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Thu, 2005-May-19

How about local CGI?

Sharing libraries between applications so they can access common functionality is the old black. Talking to an application that emodies that functionality is the new black. It's failed before with ideas like CORBA, and looks to fail again with SOAP, but REST is so simple it almost has to work.

REST can work on the web in well-understood ways, but what about the desktop? I've pondered about this before, but I have a few more concrete points this time around.

The http URI scheme describes clearly how to interact with network services given a particular URL. The file scheme is similarly obvious, assuming you want to simply operate on the file you find. HTTP is currenly more capable, because you can extend it with CGI or servelets to serve non-file data in GET operations and to accept and respond to other HTTP commands in useful ways. File is not so extensible.

This is silly, really, because files are actually much more capable than http interfaces to other machines. You can decide locally which application to use to operate on a file. You can perform arbitrary PUT and GET operations with the file URI, but you know you'll always be dealing with static data rather than interacting with a program behind the URI.

How's this for a thought? Use the mime system to tell you which application to run for a particular URI pointing to the local file system. Drop the "net" part of a http URI for this purpose, so http:/home/benc/foo.zip becomes our URL. To look it up, we start the program we associate with HTTP on zip files and start a HTTP conversation with it. Using REST principles this URI probably tells us something about the ZIP file, perhaps its content.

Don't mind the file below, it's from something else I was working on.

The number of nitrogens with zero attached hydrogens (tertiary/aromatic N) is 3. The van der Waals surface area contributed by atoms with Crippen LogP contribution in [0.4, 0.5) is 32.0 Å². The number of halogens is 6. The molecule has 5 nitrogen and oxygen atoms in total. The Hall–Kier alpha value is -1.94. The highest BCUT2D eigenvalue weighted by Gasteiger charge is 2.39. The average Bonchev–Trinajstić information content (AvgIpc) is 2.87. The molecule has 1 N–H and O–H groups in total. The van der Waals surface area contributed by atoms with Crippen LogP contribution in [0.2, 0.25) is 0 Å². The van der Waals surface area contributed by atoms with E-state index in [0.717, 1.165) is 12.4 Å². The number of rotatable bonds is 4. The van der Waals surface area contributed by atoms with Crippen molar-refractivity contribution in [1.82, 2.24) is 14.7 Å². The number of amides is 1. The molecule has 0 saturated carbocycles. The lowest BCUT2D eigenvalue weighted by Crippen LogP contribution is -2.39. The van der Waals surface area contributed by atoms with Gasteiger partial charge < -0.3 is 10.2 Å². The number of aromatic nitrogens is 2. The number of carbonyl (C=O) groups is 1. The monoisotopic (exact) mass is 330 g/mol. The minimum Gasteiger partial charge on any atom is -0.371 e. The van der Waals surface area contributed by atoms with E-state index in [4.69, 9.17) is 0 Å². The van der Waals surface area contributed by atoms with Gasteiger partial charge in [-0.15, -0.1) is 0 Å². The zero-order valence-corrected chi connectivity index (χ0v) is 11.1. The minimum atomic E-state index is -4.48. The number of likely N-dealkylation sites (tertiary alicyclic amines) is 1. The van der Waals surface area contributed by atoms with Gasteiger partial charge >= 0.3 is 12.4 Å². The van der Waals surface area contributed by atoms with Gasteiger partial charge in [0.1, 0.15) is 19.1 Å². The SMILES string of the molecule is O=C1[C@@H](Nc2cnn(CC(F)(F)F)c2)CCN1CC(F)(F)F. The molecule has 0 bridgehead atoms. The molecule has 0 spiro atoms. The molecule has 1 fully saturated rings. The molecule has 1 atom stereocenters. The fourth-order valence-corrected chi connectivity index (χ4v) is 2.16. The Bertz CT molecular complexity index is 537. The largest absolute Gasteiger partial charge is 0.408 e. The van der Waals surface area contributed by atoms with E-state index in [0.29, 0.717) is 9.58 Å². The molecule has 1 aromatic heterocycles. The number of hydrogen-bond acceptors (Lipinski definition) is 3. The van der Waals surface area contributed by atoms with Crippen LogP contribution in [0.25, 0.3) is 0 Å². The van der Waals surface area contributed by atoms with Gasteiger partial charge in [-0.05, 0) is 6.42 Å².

Now comes the interesting part. Let's extend the URI to allow the HTTP zip program to return URI results from within the file. Let http:/home/benc/foo.zip/bar.txt refer to the bar.txt inside foo.zip's root directory. We download it via HTTP.

Now everyone who can speak this "local" dialect of HTTP can read zip files. I can read zip files from my web browser, or my email client. So long as they all know how to look up the mime type, start the responsible application, and connect to that application. A completely independent server-side application that offers the same interface for arj files can be written without having to share code with the zip implemenetation, and they can be plugged in without reference to each other to increase the functionality of programs they've never heard of.

The tricky bits are

  1. Deciding on a URI scheme.
    The use of http may cause unforseen problems
  2. Deciding how to connect to the program.
    Hopefully looking up the mime rules will be simple and standard for a given platform, but you also need to connect to the app you start. It could be done with pipes (in which case you would need a read pipe and a write pipe rather than the traditional bi-directional network socket), or via some other local IPC mechanism.
  3. Deciding how to connect to the program.
    Maybe the actual mime side of things is more contraversial than I'm making out. To be honest, my suggestion is not 100% in line with how web servers themselves would handle the situation. There are probably suggestions to be made and incorporated into the model if it is to be quite as functional as these beasties.
  4. Implementing it everywhere.
    If the functaionlity provided by this interface was so killer compared to what you could achieve across the board by reusing libraries I think it would catch on pretty quickly. Just think about the hours wasted in building language bindings for C- libraries these days. Microsoft want to get rid of the problem by having everyone agree on a common virtual machine and calling convention. Others see a problem with using Microsoft's common virtual machine ;) Perhaps HTTP is so universal that it would see adoption on the desktop, just as it has seen universal adoption on the Internet itself.

Oh, and don't forget to include HTTP subscription in the implementation ;)

Benjamin